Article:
Quadriceps Strength and Knee Function After Anterior Cruciate Ligament Reconstruction with Quadriceps Tendon Bone Autograft: A Preliminary Report
Keywords:anterior cruciate ligament tear, functional knee testing, knee ligament reconstruction, isokinetic quadriceps strength, quadriceps tendon bone autograft
Introduction. The purpose of this study was to evaluate quadriceps strength and knee function after anterior cruciate ligament (ACL) reconstruction using a quadriceps tendon bone (QTB) autograft.
Methods. Preliminary data were extracted from an ongoing prospective cohort study in which the operative extremity was compared to non-operative extremity. Patients from 14 to 40 years of age who had an ACL reconstruction with QTB autograft volunteered to have knee assessment including quadriceps isokinetic strength measures and functional knee testing at 6 and 12 months postoperatively. Paired t-tests were conducted to compare postoperative strength and function scores on participants who had minimum 1-year post-surgical follow-up.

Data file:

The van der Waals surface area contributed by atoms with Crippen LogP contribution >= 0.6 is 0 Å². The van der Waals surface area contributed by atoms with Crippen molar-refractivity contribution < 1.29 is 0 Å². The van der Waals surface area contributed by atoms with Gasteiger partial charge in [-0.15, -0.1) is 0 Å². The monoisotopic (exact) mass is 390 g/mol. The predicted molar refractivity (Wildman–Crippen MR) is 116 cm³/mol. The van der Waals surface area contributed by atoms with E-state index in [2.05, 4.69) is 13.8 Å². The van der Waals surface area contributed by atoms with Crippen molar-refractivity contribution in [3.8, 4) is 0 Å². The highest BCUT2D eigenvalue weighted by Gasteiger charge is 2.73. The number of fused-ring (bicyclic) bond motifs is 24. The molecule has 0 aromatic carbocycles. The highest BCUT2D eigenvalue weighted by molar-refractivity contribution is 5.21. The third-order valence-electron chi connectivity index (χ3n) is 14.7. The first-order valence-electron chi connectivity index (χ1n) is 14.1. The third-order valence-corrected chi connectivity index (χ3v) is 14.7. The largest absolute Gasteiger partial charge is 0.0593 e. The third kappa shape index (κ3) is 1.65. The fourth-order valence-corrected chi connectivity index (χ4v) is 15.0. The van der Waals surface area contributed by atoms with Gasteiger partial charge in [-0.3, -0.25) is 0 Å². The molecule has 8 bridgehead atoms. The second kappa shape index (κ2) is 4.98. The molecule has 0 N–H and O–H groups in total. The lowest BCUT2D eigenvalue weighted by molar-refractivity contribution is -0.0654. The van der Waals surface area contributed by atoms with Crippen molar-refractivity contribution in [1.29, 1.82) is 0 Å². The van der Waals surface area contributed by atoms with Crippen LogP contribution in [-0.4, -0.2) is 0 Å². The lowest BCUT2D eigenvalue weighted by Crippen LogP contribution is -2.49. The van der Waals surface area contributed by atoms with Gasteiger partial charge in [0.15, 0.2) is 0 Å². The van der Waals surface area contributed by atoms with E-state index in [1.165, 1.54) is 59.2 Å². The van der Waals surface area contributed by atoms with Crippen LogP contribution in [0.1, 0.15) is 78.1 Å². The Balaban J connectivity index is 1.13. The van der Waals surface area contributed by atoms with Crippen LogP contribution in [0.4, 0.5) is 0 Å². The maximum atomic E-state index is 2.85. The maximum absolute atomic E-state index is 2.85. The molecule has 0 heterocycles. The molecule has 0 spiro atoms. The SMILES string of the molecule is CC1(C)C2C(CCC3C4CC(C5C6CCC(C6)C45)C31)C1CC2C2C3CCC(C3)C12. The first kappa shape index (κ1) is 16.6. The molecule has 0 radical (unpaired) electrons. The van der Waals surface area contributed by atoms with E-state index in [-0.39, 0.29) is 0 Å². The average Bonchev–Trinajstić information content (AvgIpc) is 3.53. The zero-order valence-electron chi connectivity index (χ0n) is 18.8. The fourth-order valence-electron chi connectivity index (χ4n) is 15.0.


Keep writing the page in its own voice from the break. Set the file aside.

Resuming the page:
Results. Patients had a significant recovery of quadriceps strength as determined by isokinetic testing and single leg hop test. For 31 participants, quadriceps strength of the operative leg measured at 60 deg/sec was 63% of the non-operative leg at 6 months, increasing to 79% at 1 year (p < 0.001); when measured at 180 deg/sec, these values were 68% at 6 months, increasing to 82% at 1 year (p < 0.001). For 30 participants, single leg hop functional scores of the operative leg were 80% of the non-operative leg at 6 months, increasing to 91% at 1 year (p < 0.001).
Conclusions. After QTB autograft for ACL reconstruction, there were significant gains in quadriceps strength and knee function from 6 months to 1 year postoperative. These findings indicate the QTB is an acceptable ACL reconstruction option.
How to Cite
Copyright (c) 2022 Kevin L. Hofer, M.D., Brennen L. Lucas, M.D., Daniel J. Prohaska, M.D., Rosalee Zackula, M.A., Robert C. Manske, PT, Ph.D.
This work is licensed under a Creative Commons Attribution-NonCommercial-NoDerivatives 4.0 International License.
All articles in the Kansas Journal of Medicine are licensed under the terms of the Creative Commons Attribution Non-Commercial No Derivatives License (CC-BY-NC-ND 4.0).